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January 2013 Archive for Fiscal Fitness

RSS By: Dairy Today: Fiscal Fitness, Dairy Today

Financial management experts, lenders and accountants share ways for dairy producers to improve money and credit management. Look for help on budgets, taxes, loans, financial performance and even bankruptcy.

Re-think Your Dairy’s Interest-Rate Fix

Jan 31, 2013

Historically low interest rates could be poised to climb. Should you consider a lower variable rate that can change monthly or a longer-term fixed rate?

Gary Sipiorski VPBy Gary Sipiorski, Vita Plus Corporation

Unbelievable, historically low interest rates have now been with us for four years. Many dairy producers have continued to ride the variable rate because those rates are rock-bottom low. Variable rates generally change monthly, but no one has noticed because, in the last four years, rates have gone no place.

Variable interest rates are mostly based on the Prime Rate, which, by definition, is supposed to be the best rate to the best customers. To a large degree, that definition has been lost. Prime is the Over Night Fed Funds rate that banks charge one another to borrow money back and forth overnight, which today is 0.25% plus 3.00%, giving us a Prime Rate of 3.25%.

The second rate used for variable rates is called LIBOR (London Interbank Offered Rate), which is a composite of bank rates across the globe. That rate is running around 3.60% at the writing of this article.

Sometimes lenders will have an inter-bank rate of their own based on their cost of funds and internal factors.

Regardless of how the variable rate is derived, it will be a lower interest rate than a fixed or locked-in interest rate. The real question is what is right for your dairy? A lower variable rate that can change monthly or a longer-term fixed rate?

A lender will normally offer you borrowed rates that are tied to their cost of funds or deposit or bonds that fund those loans. Remember, all a lender does is take money with one hand, pay the depositors an interest rate for the use of the money and loan that money back out at a higher rate, then use the difference to pay staff and show a return. The lender will match the deposited money to the borrowed money for a specific amount of time. So, when the depositor’s certificate of deposit or bonds matures, the loan comes due for a renewal.

So we do not forget, the overall U.S. interest rates are watched and moved by the Federal Reserve, which is totally separated from the government. They have a two-part mandate from Congress to keep people employed and keep inflation under control. The Fed, as it is commonly known, controls the money supply, which, in turn, moves interest rates up or down. It is the overnight Fed Fund rate that people focus on, which will move the U.S. bond market all the way to the 30-year U.S. Treasury Bond. All other borrowing rates in the U.S. are based on the U.S. bond market, considered to be the safest place to invest money.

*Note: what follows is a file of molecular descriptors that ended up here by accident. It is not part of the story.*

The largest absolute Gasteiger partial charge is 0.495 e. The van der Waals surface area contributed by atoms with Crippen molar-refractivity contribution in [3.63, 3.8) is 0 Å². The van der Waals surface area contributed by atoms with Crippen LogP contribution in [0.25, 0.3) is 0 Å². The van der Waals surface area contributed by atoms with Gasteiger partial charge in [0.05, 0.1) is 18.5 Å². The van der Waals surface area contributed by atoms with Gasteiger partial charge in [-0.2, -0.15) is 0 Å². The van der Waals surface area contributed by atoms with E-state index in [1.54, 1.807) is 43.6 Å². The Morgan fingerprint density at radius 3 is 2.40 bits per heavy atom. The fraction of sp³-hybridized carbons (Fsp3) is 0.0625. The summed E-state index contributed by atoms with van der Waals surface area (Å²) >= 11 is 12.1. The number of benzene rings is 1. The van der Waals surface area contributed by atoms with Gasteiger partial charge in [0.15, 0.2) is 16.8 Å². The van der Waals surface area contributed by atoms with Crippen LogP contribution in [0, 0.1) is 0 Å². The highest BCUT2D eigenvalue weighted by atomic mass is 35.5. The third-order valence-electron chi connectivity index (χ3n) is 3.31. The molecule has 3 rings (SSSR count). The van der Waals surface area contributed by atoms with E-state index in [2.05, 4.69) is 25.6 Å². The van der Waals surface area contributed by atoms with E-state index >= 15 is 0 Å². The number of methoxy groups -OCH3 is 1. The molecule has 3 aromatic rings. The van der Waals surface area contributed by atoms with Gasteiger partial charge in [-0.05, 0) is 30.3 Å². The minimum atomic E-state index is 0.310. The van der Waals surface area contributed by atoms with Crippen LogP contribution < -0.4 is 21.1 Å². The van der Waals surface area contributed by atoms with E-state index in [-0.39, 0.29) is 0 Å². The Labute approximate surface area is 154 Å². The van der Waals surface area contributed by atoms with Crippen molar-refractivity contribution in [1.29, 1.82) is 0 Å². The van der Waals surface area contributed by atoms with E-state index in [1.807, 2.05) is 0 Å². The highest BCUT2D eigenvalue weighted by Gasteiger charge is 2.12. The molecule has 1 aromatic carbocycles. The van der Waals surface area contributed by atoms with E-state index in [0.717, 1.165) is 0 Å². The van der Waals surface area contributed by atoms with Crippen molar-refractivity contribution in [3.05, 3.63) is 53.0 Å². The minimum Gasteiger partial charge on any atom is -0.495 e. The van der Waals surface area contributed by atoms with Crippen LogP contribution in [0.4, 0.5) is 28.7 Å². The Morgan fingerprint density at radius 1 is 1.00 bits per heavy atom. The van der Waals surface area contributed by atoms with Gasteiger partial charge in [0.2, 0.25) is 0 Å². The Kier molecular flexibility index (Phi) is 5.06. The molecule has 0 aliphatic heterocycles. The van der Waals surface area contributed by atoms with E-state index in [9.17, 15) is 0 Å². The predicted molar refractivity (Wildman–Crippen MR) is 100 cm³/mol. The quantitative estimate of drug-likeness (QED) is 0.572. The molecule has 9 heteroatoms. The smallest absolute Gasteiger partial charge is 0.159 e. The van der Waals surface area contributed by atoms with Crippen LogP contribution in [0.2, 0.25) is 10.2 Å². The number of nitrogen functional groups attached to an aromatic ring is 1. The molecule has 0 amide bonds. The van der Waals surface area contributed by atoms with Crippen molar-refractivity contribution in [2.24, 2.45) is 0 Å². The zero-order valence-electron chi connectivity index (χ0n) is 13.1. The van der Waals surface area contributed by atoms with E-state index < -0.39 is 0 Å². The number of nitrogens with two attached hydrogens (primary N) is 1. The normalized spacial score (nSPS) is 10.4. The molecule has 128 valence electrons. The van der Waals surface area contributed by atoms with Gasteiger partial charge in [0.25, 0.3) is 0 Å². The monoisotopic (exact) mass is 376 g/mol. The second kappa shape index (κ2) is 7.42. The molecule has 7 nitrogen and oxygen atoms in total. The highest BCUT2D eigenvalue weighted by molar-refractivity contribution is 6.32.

Over last four years, since the "Great Recession," the Fed has been trying to stimulate the U.S. economy with low interest rates. This is in hopes of getting businesses to employ more people and get the general public spending more money. The U.S. economy, or GDP (Gross Domestic Product) of all goods and services, is driven 70% by consumer spending. The Fed has even been buying U.S. Treasury debt or bonds to keep interest rates low. So far, economic recovery has been slow. The Fed has gone so far as to say it plans to keep interest rates low until the end of 2014. Recently, some of the Fed Governors who vote every six weeks on interest rates are thinking the Fed has done enough and rates should start moving up.

So what does all of this mean for your dairy? There are a lot of moving parts to the Fed’s decisions. Interest rates cannot stay low forever. Once interest rates start to move, "all" longer-term fixed rates will begin to move up. It is possible they could move fast. Those producers who lived through the 1980s remember all too well 16% and even 18% interest rates. Today’s general economy could not stand for anything near those rates. A movement of a few percentages would get the public’s attention.

To take out whatever risk you can in this high expense rate environment of operating a dairy would be responsible. Talk to your lender about a longer-term interest-rate fix. You still have to make the final decision. It certainly is time to give it some serious consideration.

Gary Sipiorski has a long career in the banking industry, doing business primarily with dairy producers. He has been associated with the Citizens State Bank of Loyal, the Graduate School of Banking in Austin, Texas, the Independent Community Bankers of America, the Governor’s Task Force on Growing Agriculture in Wisconsin, and the Advisory Council on Agriculture, Industry and Labor for the Federal Reserve Bank of Chicago. In 2008, he joined the Wisconsin-based nutrition firm, Vita Plus Corporation, where he is dairy development manager. Contact him at 608-250-4267 or GSipiorski@vitaplus.com.